They will also charge you for the time they spend responding to your ex’s negotiations. So your ex could try to make the divorce process very expensive for you. 

In comparison, mediation is much cheaper. Most couples attend an initial consultation followed by a series of meetings to discuss the terms of their separation.

In between these meetings, you will have time to reflect on the proposed terms. You can then bring any notes or questions that you have to your next meeting. This means that you can make quick progress and find separation terms that you both agree on.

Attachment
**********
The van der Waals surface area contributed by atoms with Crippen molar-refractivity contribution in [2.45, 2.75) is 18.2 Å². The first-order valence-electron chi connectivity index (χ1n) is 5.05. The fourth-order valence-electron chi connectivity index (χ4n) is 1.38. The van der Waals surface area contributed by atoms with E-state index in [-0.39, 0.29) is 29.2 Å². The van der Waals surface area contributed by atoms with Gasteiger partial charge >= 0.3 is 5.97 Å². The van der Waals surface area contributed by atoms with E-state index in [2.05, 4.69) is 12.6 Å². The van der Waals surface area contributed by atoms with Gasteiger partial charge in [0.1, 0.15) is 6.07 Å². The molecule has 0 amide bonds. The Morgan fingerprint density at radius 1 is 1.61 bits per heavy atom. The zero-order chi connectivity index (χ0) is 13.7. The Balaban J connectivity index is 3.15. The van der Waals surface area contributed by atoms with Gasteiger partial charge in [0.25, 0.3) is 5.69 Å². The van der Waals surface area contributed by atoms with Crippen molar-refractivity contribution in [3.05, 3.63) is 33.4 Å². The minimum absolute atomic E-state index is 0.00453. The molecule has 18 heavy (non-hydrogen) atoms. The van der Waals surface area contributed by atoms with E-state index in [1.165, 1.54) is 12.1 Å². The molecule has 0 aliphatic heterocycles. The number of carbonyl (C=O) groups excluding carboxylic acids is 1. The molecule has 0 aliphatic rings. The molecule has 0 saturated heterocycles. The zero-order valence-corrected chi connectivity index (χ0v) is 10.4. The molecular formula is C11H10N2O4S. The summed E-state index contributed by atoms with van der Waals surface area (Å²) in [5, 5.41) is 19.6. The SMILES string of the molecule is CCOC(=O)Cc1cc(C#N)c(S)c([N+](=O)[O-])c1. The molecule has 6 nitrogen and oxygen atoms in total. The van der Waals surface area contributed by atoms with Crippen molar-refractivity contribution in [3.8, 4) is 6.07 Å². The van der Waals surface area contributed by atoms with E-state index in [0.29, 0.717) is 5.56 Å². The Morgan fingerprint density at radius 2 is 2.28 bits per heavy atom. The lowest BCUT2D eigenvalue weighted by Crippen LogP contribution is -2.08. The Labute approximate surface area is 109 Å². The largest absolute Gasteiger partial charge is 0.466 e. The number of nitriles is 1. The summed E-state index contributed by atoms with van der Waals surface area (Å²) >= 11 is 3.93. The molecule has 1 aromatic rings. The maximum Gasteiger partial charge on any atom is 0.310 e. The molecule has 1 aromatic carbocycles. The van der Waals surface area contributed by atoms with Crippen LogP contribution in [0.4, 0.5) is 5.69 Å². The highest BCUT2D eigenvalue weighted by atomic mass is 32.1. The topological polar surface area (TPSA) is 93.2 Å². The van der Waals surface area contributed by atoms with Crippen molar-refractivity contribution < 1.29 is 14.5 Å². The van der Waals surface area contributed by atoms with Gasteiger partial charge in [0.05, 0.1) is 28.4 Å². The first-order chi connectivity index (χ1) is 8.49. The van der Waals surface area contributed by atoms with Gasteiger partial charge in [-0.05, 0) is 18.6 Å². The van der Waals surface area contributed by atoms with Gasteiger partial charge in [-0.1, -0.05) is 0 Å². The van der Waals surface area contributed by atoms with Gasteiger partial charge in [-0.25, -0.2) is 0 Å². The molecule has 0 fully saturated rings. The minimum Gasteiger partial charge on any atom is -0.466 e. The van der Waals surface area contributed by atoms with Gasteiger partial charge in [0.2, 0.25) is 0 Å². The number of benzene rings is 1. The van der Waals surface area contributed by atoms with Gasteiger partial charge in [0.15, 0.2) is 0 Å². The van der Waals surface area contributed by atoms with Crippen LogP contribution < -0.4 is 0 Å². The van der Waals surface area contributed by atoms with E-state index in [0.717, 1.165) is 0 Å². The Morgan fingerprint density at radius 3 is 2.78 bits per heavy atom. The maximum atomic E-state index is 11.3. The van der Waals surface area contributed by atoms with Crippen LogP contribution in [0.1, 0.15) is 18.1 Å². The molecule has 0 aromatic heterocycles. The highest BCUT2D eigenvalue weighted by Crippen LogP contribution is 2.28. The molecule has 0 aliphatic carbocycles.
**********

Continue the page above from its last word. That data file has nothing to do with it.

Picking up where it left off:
The majority of couples go through two to four mediation sessions before reaching terms that they agree on. All in all, this is much quicker and cheaper than hiring lawyers.

Get Help Choosing Between Cleveland Divorce Versus Cleveland Mediation

Choosing between Cleveland divorce versus Cleveland mediation depends a lot on your personal circumstances. Because of this, it can help to speak to an experienced divorce lawyer or mediator about your options. This will help you choose the right process for you and your ex. 

Next Page Mediation is here to help you do just that! Get in touch today to book a free 30-minute consultation with an experienced mediator. We’re happy to help.